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Decoding Medical Terminology

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2 Decoding Medical Terminology
From the Virtual Anatomy and Physiology Classroom on

3 Why do we need so many terms?
The study of anatomy and physiology may seem much like learning a new language. It is, in fact, learning pieces of old languages put together to create new meaning. This lecture will provide some pointers on how to go about learning these pieces and parts.

4 Jargon of the trade Are all the new cover sheets on the TPS reports? It appears that the patient has a subdural hematoma in the right temporal lobe. You need get me a blind count on that break-bulk shipment. Any profession practiced today uses jargon to provide quick and meaningful communication. Whether you are a nurse in the emergency room, a family doctor in the office, or a patient awaiting test results, being able to communicate clearly and effectively is extremely important.

5 Precise and efficient communication
Medical terminology is an agreed upon set of words that help explain body parts, body processes, diseases, procedures and diagnoses. Most medical terminology is based in Latin or ancient Greek. These languages are used as the basis for medical terminology because they are no longer used in modern everyday language. This lends stability in the way the terminology is used because the meanings of the words no longer change radically as with commonly used words. This agreed upon system of naming helps speed up written and verbal communication as well as helping to reduce mistakes due to misunderstanding.

6 Hippocrates and Aristotle
These two ancient Greek philosophers had a large impact on the teaching and training of physicians for centuries. Over 2,000 years ago Hippocrates and Aristotle saw the need for specific, descriptive medical terminology that could be used widely in training new physicians. Even though many of their ideas about human health proved false (ie. 4 bodily humors that must be balanced) the standards they brought to speaking and writing about medicine have been maintained throughout the centuries. The physician heals, nature makes well. ~ Aristole The art of medicine consists of three elements: the disease, the patient, and the doctor. ~ Hippocrates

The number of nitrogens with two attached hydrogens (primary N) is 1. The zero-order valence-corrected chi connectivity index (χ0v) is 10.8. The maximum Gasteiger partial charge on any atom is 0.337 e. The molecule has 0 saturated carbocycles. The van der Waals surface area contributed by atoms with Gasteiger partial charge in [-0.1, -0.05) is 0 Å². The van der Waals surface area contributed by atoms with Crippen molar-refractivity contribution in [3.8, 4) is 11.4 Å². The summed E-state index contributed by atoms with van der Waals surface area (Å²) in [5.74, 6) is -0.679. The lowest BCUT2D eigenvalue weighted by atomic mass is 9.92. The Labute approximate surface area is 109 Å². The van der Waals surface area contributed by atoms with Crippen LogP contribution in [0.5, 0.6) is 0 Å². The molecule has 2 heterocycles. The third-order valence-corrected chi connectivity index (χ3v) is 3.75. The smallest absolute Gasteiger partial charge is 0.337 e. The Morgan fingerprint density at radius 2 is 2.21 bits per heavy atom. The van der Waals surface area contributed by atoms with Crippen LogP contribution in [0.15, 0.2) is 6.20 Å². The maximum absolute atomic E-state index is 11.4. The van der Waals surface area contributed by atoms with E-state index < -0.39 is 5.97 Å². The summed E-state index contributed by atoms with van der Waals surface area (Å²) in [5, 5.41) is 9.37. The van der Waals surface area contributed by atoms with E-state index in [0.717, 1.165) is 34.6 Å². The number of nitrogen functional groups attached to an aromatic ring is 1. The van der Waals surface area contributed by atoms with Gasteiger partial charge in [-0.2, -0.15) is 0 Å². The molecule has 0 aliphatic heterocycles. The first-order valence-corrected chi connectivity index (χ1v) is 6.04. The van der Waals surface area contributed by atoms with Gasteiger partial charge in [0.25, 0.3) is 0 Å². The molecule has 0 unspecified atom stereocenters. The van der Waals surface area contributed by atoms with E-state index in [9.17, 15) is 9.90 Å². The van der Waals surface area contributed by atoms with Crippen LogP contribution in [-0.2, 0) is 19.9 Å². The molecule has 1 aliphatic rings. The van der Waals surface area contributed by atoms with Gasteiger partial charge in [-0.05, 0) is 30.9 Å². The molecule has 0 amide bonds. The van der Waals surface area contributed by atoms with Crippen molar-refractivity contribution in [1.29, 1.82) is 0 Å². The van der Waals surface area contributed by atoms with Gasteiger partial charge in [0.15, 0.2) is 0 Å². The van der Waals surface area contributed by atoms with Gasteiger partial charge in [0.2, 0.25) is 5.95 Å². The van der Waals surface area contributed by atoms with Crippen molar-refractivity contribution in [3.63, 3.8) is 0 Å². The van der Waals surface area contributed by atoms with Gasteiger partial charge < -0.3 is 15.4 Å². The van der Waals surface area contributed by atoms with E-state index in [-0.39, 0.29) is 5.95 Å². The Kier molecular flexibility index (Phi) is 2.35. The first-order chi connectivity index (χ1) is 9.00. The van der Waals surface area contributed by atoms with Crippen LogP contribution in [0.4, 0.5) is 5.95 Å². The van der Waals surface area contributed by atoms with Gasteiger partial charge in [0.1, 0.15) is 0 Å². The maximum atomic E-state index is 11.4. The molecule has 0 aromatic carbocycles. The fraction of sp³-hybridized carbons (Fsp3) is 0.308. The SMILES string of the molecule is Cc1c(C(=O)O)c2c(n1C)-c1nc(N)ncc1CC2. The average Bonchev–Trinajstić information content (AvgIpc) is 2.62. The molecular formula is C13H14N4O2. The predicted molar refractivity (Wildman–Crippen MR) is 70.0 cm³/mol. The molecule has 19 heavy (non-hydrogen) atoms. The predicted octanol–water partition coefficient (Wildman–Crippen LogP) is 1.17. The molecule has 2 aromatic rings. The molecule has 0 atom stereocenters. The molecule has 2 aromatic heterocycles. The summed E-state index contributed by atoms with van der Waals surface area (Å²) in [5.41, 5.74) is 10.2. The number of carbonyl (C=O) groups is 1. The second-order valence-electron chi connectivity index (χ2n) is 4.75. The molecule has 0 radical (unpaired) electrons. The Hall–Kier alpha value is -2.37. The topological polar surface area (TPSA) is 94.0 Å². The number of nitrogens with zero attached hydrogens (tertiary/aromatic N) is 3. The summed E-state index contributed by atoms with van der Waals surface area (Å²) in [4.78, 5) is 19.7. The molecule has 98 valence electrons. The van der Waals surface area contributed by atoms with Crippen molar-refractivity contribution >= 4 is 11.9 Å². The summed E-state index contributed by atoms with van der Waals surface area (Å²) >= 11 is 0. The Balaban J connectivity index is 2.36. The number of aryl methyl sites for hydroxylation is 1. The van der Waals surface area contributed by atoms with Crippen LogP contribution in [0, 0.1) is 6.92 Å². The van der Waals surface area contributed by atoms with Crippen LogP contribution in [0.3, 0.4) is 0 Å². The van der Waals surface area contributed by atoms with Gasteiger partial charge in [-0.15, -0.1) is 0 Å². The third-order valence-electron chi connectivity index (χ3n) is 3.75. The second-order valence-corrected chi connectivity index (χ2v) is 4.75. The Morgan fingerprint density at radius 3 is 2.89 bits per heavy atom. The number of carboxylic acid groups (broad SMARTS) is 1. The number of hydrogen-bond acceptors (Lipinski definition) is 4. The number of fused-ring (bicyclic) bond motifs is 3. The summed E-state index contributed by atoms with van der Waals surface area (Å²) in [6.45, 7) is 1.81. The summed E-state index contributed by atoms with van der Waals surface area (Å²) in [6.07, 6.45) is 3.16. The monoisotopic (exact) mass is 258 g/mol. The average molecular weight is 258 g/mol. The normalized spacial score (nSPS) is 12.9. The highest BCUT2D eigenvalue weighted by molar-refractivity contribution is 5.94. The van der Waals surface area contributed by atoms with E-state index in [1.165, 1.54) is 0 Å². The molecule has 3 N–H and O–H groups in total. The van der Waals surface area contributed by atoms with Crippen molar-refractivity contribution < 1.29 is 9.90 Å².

7 Prefix+ Root + Suffix= meaning
Etymology Etymology, not to be confused with the study of insects, is the study of the origins of words shown by tracing their development and linguistic relationships. For example, the English adjective medical derives from the 1600s French term médical meaning healer which derives from the Latin medicus which means physician or surgeon. Dissection of words is as important to learning anatomy as the dissection of organs. If you know the meaning of a selection of prefixes, roots and suffixes you can piece together the meaning of most medical terminology. Prefix+ Root + Suffix= meaning Comic from

8 Roots Common Examples:
In any medical term there is a root, or the main part of the word. Some terms can even have more than one root. The root of a medical term contains the essential meaning of the word and most often refers to a body part or system. Root Meaning Arthr Joint Aur Ear Angi Vessel Brachi Arm Bucc Cheek Cardi Heart Cephal Head Chondro Dactyl Fingers Derm Skin Encephal Brain Episi Vulva Gastro Stomach Gingiv Gums Gnath Jaw Hemat Blood Hist Tissue Lapar Abdomen Lingu Tongue

9 Prefixes Common Examples: Prefix Meaning A- Without; absence of Ana-
Up; again; backward Brady- Slow Cata- Down Dia- Through Ecto- Outer; outside Eso- Inward Epi- On; over Hyper- Above; excessive Hypo- Below; deficient Infra- Under; below Mal- Bad Meso- Middle Meta- After; change Osteo- Bone Peri- Surrounding Neo- New Syn- Joined; together Tachy- Fast; rapid Many medical terms also have a prefix in front of the root. The prefix is a modifier of the root and usually refers to how, why, when, where how much, how many position, direction, time or status.

10 Suffixes Common Examples:
A suffix is a modifier of the root located after the root. Suffixes will most often indicate a procedure, condition or disease. not all medical terms will have a suffix. Suffix Meaning -algia Pain -cele Protrusion, hernia -clast Break -crit To separate -cyte Cell -ectomy Surgical removal -emesis Vomiting -emia Blood condition -genic Producing; causing -ia Abnormal state -itis Iinflammation -lysis Loosening; separating -oma Tumor; swelling -otomy Cut into; incision -porosis Passage -sepsis Infection -sis State of -trophy Nourishment -ule Llittle

11 Putting it all together
Linking or combining vowels are often added to medical terms to join roots, prefixes or suffixes. Sternoclaidomastoid is an example of a term that uses three roots and no prefix or suffix but requires two linking vowels. The sternocleidomastoid is a muscle that has an attachment or origin on three different bones: Root Meaning Stern Sternum (breast bone) 1 Claid Clavicle (collar bone) 2 Mastoid Mastoid process (skull temporal bone protrusion) 3 3 2 1 Stern-O-Claid-O-Mastoid

12 Examples Headache = cephalgia ceph= head; algia= pain root suffix
Slow heartrate = bradycardia brady= slow; cardia= heart prefix root Rheumatism= osteoarthritis osteo= bone; arthr= joint; itis= inflammation prefix root suffix

13 Eponyms Johann Gottfried Zinn F.G.J. Henle Louis-Antoine Ranvier Node of Ranvier: This is gap between the pillows of myelin on a particular part of a neuron. Zonule of Zinn: (my personal favorite eponym) This is the structure in the eye that connects the lens to the iris. Loop of Henle: This is a structure in the nephron of a kidney that helps control water balance. Medical eponyms do not follow the prefix, root, suffix pattern. These medical terms are usually derived from the name of the researcher who discovered the condition or described the anatomical structure first. While there is a trend toward changing some eponyms to more descriptive Greek and Latin based terms there are still plenty of eponyms in use today. In current usage the possessive apostrophe is not required. Unfortunately, these terms must be memorized or looked up in reference rather that “dissection” the term to find its meaning.